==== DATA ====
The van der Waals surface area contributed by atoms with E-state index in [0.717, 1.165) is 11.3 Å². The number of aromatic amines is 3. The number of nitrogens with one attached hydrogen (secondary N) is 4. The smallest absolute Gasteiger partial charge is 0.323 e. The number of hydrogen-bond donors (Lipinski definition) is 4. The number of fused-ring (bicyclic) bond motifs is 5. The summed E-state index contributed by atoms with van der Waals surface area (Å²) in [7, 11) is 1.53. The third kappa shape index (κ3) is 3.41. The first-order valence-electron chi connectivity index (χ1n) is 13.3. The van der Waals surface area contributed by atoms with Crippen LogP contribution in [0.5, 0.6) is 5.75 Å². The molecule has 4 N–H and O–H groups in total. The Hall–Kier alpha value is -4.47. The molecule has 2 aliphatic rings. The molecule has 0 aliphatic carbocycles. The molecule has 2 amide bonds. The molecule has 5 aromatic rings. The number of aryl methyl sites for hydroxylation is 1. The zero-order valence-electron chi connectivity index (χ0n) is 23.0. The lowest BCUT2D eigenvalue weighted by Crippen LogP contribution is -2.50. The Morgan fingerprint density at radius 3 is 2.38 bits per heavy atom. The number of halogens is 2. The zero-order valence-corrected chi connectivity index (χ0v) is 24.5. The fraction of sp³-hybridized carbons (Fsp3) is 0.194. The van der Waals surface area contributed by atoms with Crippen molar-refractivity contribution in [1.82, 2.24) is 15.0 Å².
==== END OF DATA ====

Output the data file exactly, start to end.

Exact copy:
The van der Waals surface area contributed by atoms with E-state index in [0.717, 1.165) is 11.3 Å². The number of aromatic amines is 3. The number of nitrogens with one attached hydrogen (secondary N) is 4. The smallest absolute Gasteiger partial charge is 0.323 e. The number of hydrogen-bond donors (Lipinski definition) is 4. The number of fused-ring (bicyclic) bond motifs is 5. The summed E-state index contributed by atoms with van der Waals surface area (Å²) in [7, 11) is 1.53. The third kappa shape index (κ3) is 3.41. The first-order valence-electron chi connectivity index (χ1n) is 13.3. The van der Waals surface area contributed by atoms with Crippen LogP contribution in [0.5, 0.6) is 5.75 Å². The molecule has 4 N–H and O–H groups in total. The Hall–Kier alpha value is -4.47. The molecule has 2 aliphatic rings. The molecule has 0 aliphatic carbocycles. The molecule has 2 amide bonds. The molecule has 5 aromatic rings. The number of aryl methyl sites for hydroxylation is 1. The zero-order valence-electron chi connectivity index (χ0n) is 23.0. The lowest BCUT2D eigenvalue weighted by Crippen LogP contribution is -2.50. The Morgan fingerprint density at radius 3 is 2.38 bits per heavy atom. The number of halogens is 2. The zero-order valence-corrected chi connectivity index (χ0v) is 24.5. The fraction of sp³-hybridized carbons (Fsp3) is 0.194. The van der Waals surface area contributed by atoms with Crippen molar-refractivity contribution in [1.82, 2.24) is 15.0 Å².